Packing our Backpacks for a Good Year

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Beth Pinyerd

By Beth Pinyerd

Сlassroom Observer would like to extend warm wishes, hope and joy for a good school year for teachers, students and families.

Whether you send your child to school or homeschool your children, we have a very important goal, and that is to teach children. A fresh new year of new students, goals and lessons to teach, we welcome the 2022-2023 school year, which is just around the corner.

I have always taught early childhood and elementary grades, but at joint teacher institute meetings with junior high and high school,  teachers glean from each other, and we know we are all on the same mission: to teach many different personalities, learning styles and needs. In order to meet the challenge, it is so important for us to be prepared. We teachers need to pack our heart backpack with spiritual, emotional and physical supplies. As I reflect on teaching years gone by, I do remember that my class and I had ups and downs even on the first day. But being called into the classroom to teach has so many wonderful rewards that count for eternity. From an anonymous author in one of my favorite books, “Teachers are a Gift from God”, I have adopted this teacher acrostic to encourage me and other teachers.

T-Teaching takes time,

E-Energy, paying

A-Attention to all the

C-Children,

H-Helping them,

E-Encouraging them,

R-Reaching out to the quiet one and

S-Sometimes simply being there.

As we teachers call each name on our roll on day one, we connect a name to a student, and we quickly acknowledge that we will need understanding as we instruct our students. As the year begins, teachers assess each student’s potential that we teach. We will want our students to know that we respect them and value them. We want to share knowledge and light the lives of our students with the love of learning.

We teachers desire our classrooms to be a place where students will learn, discover, create, question and grow. As we share our classroom rules with our students on the first day, we reflect and use wisdom when we must discipline in promoting the learning process and when to show mercy. Mother Teresa coined this so well: “Kind words can be short and easy to speak, but their echoes are truly endless.”

In our backpack of teacher preps, we prepare our lessons according to the age, abilities and developmental needs of our students. Young children learn so much by process where older students focus on content learning, but many subjects require both ways of learning.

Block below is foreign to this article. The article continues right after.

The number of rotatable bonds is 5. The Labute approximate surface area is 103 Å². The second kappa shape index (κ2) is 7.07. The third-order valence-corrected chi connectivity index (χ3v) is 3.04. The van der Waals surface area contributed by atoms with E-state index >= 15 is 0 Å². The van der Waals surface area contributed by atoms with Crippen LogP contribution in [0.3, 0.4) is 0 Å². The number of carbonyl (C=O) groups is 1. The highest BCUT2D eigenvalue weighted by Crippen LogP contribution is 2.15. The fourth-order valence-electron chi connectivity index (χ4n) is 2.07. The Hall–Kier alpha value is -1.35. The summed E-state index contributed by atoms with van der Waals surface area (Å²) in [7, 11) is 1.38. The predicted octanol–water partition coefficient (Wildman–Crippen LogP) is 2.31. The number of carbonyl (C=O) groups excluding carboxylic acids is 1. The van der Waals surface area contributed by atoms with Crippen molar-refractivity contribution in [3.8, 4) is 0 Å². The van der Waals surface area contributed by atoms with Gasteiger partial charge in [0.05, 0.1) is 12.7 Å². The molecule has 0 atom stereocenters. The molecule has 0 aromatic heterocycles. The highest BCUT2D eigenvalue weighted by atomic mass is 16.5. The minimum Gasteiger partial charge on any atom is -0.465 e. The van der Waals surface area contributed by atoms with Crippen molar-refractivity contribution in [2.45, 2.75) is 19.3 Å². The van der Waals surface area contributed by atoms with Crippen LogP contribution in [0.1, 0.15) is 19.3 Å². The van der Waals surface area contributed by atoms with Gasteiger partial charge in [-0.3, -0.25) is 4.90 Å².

We desire to equip students with life skills and provide inspiration to learn.

Parents, your assignments for the first day of school are to prepare your children with clothes shopping, school supplies shopping, labeling supplies with the child’s name and visiting the school with your child. “Meet your Teacher Day” helps to prepare your child mentally and emotionally to start back to school.

As a retired teacher who still enjoys volunteering in the classroom when I can, I still get so excited about seeing school buses, smelling new packs of crayons, sharpening new pencils, buying notebook paper, buying new school clothes and shoes, etc. In my teacher treasure box of teacher resources, from gleaning from other educators as well as from my own teaching experiences, I want to share some suggestions to our community families and parents on how to help your child get ready for a new year of school.

In early childhood, especially where your child is leaving the nest and going to school for the first time, this is going to be a new stage and new change for you and your child.

Be positive, enthusiastic and encouraging to your child who is about to make the change. This is a new stage in their lives and in your life, too.

As a parent, be sure to spiritually, physically, mentally and emotionally prepare yourselves for these changes.

Children absolutely love routine. It makes them feel secure on what to expect next. I can remember and still see that preschool, kindergarten, first- and second-grade students have kept this teacher on a routine when we would get off a little bit.

Always say goodbye to your child with possibly a hug and reassurance. Let the goodbyes be friendly but firm. If your child whines or clings to you, please don’t prolong the goodbye. This makes it hard for you, your child and the teacher. We teachers truly can reassure our parents that your child quickly quits crying and engages in classroom routine as soon as you leave.

Make happy memories with your child in starting to school. Start on a happy, positive note with a good breakfast and discuss the day ahead with prayer and encouragement. At the end of these first days of school, focus on listening to your young child express their excitement and concerns as they adjust to the first days of school. Again, I stress, time spent with your child spells LOVE.

From Classroom Observer’s heart to children and families, have a happy first week of school.

Beth Pinyerd, Classroom Observer

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